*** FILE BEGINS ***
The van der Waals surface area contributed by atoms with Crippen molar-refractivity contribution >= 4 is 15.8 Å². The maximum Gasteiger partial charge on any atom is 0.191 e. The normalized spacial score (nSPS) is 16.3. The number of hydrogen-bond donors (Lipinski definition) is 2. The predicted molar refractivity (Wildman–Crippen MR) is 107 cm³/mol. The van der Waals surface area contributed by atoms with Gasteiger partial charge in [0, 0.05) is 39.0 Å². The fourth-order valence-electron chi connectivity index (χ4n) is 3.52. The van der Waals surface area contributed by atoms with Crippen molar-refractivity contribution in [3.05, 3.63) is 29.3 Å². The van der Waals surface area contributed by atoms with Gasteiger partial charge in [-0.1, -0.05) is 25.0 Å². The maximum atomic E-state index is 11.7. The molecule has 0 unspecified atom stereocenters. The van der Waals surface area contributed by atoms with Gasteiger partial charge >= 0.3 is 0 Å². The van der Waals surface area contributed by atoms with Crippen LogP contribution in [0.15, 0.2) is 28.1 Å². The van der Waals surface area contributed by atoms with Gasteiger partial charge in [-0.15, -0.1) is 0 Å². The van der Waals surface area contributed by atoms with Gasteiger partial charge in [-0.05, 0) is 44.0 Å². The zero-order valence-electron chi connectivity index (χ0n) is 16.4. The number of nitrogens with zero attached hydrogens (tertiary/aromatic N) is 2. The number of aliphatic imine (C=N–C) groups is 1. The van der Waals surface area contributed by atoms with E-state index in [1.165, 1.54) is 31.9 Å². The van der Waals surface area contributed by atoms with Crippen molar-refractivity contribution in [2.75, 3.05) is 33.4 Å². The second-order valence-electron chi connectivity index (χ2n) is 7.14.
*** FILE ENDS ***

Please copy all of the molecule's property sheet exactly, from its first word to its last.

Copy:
The van der Waals surface area contributed by atoms with Crippen molar-refractivity contribution >= 4 is 15.8 Å². The maximum Gasteiger partial charge on any atom is 0.191 e. The normalized spacial score (nSPS) is 16.3. The number of hydrogen-bond donors (Lipinski definition) is 2. The predicted molar refractivity (Wildman–Crippen MR) is 107 cm³/mol. The van der Waals surface area contributed by atoms with Gasteiger partial charge in [0, 0.05) is 39.0 Å². The fourth-order valence-electron chi connectivity index (χ4n) is 3.52. The van der Waals surface area contributed by atoms with Crippen molar-refractivity contribution in [3.05, 3.63) is 29.3 Å². The van der Waals surface area contributed by atoms with Gasteiger partial charge in [-0.1, -0.05) is 25.0 Å². The maximum atomic E-state index is 11.7. The molecule has 0 unspecified atom stereocenters. The van der Waals surface area contributed by atoms with Gasteiger partial charge >= 0.3 is 0 Å². The van der Waals surface area contributed by atoms with Crippen LogP contribution in [0.15, 0.2) is 28.1 Å². The van der Waals surface area contributed by atoms with Gasteiger partial charge in [-0.15, -0.1) is 0 Å². The van der Waals surface area contributed by atoms with Gasteiger partial charge in [-0.05, 0) is 44.0 Å². The zero-order valence-electron chi connectivity index (χ0n) is 16.4. The number of nitrogens with zero attached hydrogens (tertiary/aromatic N) is 2. The number of aliphatic imine (C=N–C) groups is 1. The van der Waals surface area contributed by atoms with E-state index in [1.165, 1.54) is 31.9 Å². The van der Waals surface area contributed by atoms with Crippen molar-refractivity contribution in [2.75, 3.05) is 33.4 Å². The second-order valence-electron chi connectivity index (χ2n) is 7.14.